Arco de los Blanco (Arch of the Whites)

2) Arco de los Blanco (Arch of the Whites)

The Arch of the Whites (Arco de los Blanco) is an ancient Roman gate in the Pópulo neighborhood of Cádiz. It was situated near the Village Castle (Castillo de la Villa), and different constructions were added to the original opening, altering its appearance over time. However, the wide vault that forms the passage has been preserved.

The arch was named after the Bianco or Blanco family, who built a chapel over the main arch in the 17th century. Unfortunately, the chapel no longer exists. The exterior portico of the arch was the main entrance or Land Gate of the medieval town and had pointed arches. It was likely built at the same time as the rest of the fortification and citadel and provided access to the royal butcher shops. Beneath the site of the butcher shops, some of the annexed rooms of the Roman theater of Gades have been discovered.

The Arch of the Whites was originally called Earth Gate (Puerta de Tierra) because it was located in front of the schooner or isthmus. Later it was renamed Santa María, after the suburb it led to. The gate was flanked by two towers of unequal size. The southern tower was one of the cubes of the castle that stood next to the arch.

Today, the Arch of the Whites is a historical monument that attracts many visitors to Cadiz. Although the façade of the arch was dismantled in the 16th century to widen the street, its remaining parts provide a glimpse into the city's rich Roman and medieval history.
Torre Tavira (Tavira Tower)

3) Torre Tavira (Tavira Tower) (must see)

The Tavira Tower (Torre Tavira), the watchtower of Cadiz, is more than 149 feet above sea level and the highest point in the Old City. It's part of the House Palace of the Marquises of Recano (Marqueses de Recano). These days, the palace is the home of the Conservatory of Music of Cadiz.

Since the beginning of the 18th century, Cadiz had dominated all trade with the Indies and the Americas. Such a city needs towers to keep an eye on things, especially things coming from over the sea. Cadiz went for it. Today it has over 126 watchtowers, including the Tavira Tower.

The Tavira Tower was built in 1780 as a part of the Palace of the Marqueses, but it was always intended to be a lookout tower. Considering its superior height, it was officially designated as the town's surveillance tower.

In 1787 the palace gave over its function as a residence. It successively was home to the School of Noble Arts, the College of Jesus, Mary and Joseph, the Supreme Court, and finally, the City Hall Conservatory of Music.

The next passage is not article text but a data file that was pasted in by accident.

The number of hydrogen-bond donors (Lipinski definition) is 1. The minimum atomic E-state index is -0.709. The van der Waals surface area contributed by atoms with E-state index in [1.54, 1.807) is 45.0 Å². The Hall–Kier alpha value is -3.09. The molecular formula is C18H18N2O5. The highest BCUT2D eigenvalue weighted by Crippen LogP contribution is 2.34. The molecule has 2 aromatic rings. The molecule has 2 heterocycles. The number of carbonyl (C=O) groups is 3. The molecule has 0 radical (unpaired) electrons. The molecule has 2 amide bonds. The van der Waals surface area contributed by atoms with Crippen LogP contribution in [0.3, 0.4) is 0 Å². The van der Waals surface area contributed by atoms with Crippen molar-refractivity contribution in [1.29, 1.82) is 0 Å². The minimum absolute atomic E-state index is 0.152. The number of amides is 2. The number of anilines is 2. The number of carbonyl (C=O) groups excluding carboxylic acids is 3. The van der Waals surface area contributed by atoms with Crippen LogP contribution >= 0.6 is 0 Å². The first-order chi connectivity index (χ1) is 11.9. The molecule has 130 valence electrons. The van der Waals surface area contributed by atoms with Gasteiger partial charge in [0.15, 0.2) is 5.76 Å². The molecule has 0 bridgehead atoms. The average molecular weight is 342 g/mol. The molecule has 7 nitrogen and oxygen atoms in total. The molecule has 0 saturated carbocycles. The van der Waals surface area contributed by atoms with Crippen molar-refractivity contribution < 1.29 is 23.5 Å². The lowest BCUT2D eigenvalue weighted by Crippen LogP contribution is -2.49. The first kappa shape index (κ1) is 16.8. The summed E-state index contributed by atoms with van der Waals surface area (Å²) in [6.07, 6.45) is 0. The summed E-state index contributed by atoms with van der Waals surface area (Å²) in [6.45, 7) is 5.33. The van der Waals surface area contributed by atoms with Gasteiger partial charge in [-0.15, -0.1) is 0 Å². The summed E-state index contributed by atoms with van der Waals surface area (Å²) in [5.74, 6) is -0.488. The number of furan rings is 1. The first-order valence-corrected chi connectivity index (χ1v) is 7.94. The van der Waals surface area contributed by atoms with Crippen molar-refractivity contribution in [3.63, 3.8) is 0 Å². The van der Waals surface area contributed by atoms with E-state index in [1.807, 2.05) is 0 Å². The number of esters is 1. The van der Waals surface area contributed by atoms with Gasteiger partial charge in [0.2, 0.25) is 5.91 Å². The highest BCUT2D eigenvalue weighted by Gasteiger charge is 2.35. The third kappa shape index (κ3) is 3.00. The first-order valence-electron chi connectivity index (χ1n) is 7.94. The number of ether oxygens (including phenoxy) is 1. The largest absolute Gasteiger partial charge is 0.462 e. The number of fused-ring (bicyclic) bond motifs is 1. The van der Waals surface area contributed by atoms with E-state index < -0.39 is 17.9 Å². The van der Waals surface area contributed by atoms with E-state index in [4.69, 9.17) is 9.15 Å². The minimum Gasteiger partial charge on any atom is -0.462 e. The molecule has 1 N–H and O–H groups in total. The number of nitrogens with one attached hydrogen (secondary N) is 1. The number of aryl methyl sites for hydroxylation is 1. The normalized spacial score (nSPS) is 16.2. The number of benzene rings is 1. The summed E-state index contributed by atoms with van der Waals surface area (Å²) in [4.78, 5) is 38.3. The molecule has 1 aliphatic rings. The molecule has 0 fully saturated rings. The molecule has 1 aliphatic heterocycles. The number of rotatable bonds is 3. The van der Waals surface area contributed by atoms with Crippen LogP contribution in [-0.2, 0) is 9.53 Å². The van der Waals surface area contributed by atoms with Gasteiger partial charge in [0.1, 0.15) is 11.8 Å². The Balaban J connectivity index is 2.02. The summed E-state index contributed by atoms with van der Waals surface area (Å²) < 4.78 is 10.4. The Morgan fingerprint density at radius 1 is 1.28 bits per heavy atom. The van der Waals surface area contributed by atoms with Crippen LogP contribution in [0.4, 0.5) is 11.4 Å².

Don Antonio Tavira was the first watchman of the tower. He left his name and so much more. In addition to commanding views of Cadiz and its environs, the Tavira Tower also has a Camera Obscura.

In a darkened upper room of the tower, a guide operates the optical system of the Camera Obscura. Images of the sea, monuments, and the city are projected on a round table screen in the center of the room. The session takes about twenty minutes.

In the two other rooms, exhibits explain the evolution of the Camera Obscura and the history of Cadiz in the 18th and 19th centuries. This room is about Cadiz's Golden Age. Finally, there is a panel on the Cortes de Cadiz of 1812. This panel tells the story of Spain's first written constitution, which was written in Cadiz.
Baluarte de la Candelaria (Candelaria Bastion)

4) Baluarte de la Candelaria (Candelaria Bastion)

The Candelaria Bastion (Baluarte de la Candelaria) is a fascinating military fortification located at the northern strategic point of Cadiz. The fortress was built in 1672 under the initiative of the governor, Diego Caballero de Illescas, taking advantage of a natural elevation of land to protect the entrance to the port of Cadiz.

The bastion has an irregular triangular plan with the south side open towards the city and the northeast and northwest façades angled defensively towards the bay. Its pointed shape was designed to cope with the force of the sea, and its seaward-facing wall, which had previously served as a seawall, housed cannons that commanded the channels approaching the port.